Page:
Citing Biblical precedents and resolutions of the Continental Congress, the proponents of a Thanksgiving celebration prevailed, and the House appointed a committee consisting of Elias Boudinot, Roger Sherman, and Peter Silvester to approach President Washington. The Senate agreed to the resolution on 26 September and appointed William Samuel Johnson and Ralph Izard to the joint committee. On 28 September the Senate committee reported that they had laid the resolution before the president. Washington issued the proclamation on 3 October, designating a day of prayer and thanksgiving.
Washington enclosed the Thanksgiving Proclamation in his Circular to the Governors of the States, written at New York on 3 October 1789: “I do myself the honor to enclose to your Excellency a Proclamation for a general Thanksgiving which I must request the favor of you to have published and made known in your State in the way and manner that shall be most agreeable to yourself.”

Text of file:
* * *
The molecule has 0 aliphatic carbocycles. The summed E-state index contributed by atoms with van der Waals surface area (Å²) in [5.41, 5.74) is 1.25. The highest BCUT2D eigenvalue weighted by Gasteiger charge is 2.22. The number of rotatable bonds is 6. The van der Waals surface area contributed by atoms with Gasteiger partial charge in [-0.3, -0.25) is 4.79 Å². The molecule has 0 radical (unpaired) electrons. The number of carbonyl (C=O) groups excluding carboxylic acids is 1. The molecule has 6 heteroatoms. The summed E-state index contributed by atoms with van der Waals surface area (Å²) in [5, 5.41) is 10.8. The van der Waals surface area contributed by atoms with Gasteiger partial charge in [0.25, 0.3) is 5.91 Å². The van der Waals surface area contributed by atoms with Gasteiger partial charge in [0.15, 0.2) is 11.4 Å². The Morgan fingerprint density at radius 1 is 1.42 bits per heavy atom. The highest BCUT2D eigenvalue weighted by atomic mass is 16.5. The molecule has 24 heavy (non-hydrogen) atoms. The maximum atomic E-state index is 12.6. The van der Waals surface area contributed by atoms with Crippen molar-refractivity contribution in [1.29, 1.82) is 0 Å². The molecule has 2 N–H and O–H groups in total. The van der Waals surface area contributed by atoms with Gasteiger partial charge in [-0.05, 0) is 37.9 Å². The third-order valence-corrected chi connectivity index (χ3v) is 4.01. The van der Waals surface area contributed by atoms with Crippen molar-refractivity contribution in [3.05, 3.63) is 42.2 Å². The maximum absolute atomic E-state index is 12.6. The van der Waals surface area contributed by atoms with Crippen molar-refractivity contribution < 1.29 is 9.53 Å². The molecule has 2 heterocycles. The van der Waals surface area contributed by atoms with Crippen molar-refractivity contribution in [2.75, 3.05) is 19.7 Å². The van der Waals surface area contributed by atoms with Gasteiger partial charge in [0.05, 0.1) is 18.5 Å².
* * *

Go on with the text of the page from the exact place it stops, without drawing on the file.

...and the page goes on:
Although the Thanksgiving Proclamation issued by President Washington in 1789 did not literally state that Americans should be thankful for the “happy conclusion to the country’s war of independence and the successful ratification of the U.S. Constitution” (as quoted in the above example), it did embody those concepts, recommending that the people of the United States observe 26 November 1789 as an occasion for giving thanks to Almighty God for “the favorable interpositions of his Providence which we experienced in the course and conclusion of the late war” and for the “peaceable and rational manner in which we have been enabled to establish constitutions of government for our safety and happiness”:
[New York, 3 October 1789] By the President of the United States of America, a Proclamation.